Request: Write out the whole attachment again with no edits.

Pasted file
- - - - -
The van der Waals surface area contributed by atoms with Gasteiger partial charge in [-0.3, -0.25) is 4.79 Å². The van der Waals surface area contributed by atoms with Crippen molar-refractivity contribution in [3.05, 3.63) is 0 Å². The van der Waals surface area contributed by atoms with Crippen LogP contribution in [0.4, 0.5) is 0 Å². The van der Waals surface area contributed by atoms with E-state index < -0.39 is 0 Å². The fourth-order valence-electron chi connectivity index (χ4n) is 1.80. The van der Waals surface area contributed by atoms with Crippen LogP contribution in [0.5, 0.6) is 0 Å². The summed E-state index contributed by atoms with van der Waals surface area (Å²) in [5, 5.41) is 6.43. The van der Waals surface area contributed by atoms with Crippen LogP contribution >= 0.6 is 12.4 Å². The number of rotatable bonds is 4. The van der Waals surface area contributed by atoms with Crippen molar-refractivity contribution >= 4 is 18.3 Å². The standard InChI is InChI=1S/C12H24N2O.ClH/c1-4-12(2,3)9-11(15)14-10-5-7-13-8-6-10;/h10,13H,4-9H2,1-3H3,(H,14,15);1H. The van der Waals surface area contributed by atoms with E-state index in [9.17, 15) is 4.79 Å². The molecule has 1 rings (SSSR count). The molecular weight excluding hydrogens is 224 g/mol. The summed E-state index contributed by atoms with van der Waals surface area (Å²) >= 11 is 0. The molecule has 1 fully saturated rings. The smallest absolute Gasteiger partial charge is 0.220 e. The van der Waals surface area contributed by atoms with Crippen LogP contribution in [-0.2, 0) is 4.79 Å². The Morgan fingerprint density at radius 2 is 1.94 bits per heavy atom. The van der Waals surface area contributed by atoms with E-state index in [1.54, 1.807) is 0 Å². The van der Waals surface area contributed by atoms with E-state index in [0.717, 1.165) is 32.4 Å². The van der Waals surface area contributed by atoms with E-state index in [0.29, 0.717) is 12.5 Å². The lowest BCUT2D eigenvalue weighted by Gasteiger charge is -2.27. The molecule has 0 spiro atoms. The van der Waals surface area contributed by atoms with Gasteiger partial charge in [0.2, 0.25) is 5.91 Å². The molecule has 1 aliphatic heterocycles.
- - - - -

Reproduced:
The van der Waals surface area contributed by atoms with Gasteiger partial charge in [-0.3, -0.25) is 4.79 Å². The van der Waals surface area contributed by atoms with Crippen molar-refractivity contribution in [3.05, 3.63) is 0 Å². The van der Waals surface area contributed by atoms with Crippen LogP contribution in [0.4, 0.5) is 0 Å². The van der Waals surface area contributed by atoms with E-state index < -0.39 is 0 Å². The fourth-order valence-electron chi connectivity index (χ4n) is 1.80. The van der Waals surface area contributed by atoms with Crippen LogP contribution in [0.5, 0.6) is 0 Å². The summed E-state index contributed by atoms with van der Waals surface area (Å²) in [5, 5.41) is 6.43. The van der Waals surface area contributed by atoms with Crippen LogP contribution >= 0.6 is 12.4 Å². The number of rotatable bonds is 4. The van der Waals surface area contributed by atoms with Crippen molar-refractivity contribution >= 4 is 18.3 Å². The standard InChI is InChI=1S/C12H24N2O.ClH/c1-4-12(2,3)9-11(15)14-10-5-7-13-8-6-10;/h10,13H,4-9H2,1-3H3,(H,14,15);1H. The van der Waals surface area contributed by atoms with E-state index in [9.17, 15) is 4.79 Å². The molecule has 1 rings (SSSR count). The molecular weight excluding hydrogens is 224 g/mol. The summed E-state index contributed by atoms with van der Waals surface area (Å²) >= 11 is 0. The molecule has 1 fully saturated rings. The smallest absolute Gasteiger partial charge is 0.220 e. The van der Waals surface area contributed by atoms with Crippen LogP contribution in [-0.2, 0) is 4.79 Å². The Morgan fingerprint density at radius 2 is 1.94 bits per heavy atom. The van der Waals surface area contributed by atoms with E-state index in [1.54, 1.807) is 0 Å². The van der Waals surface area contributed by atoms with E-state index in [0.717, 1.165) is 32.4 Å². The van der Waals surface area contributed by atoms with E-state index in [0.29, 0.717) is 12.5 Å². The lowest BCUT2D eigenvalue weighted by Gasteiger charge is -2.27. The molecule has 0 spiro atoms. The van der Waals surface area contributed by atoms with Gasteiger partial charge in [0.2, 0.25) is 5.91 Å². The molecule has 1 aliphatic heterocycles.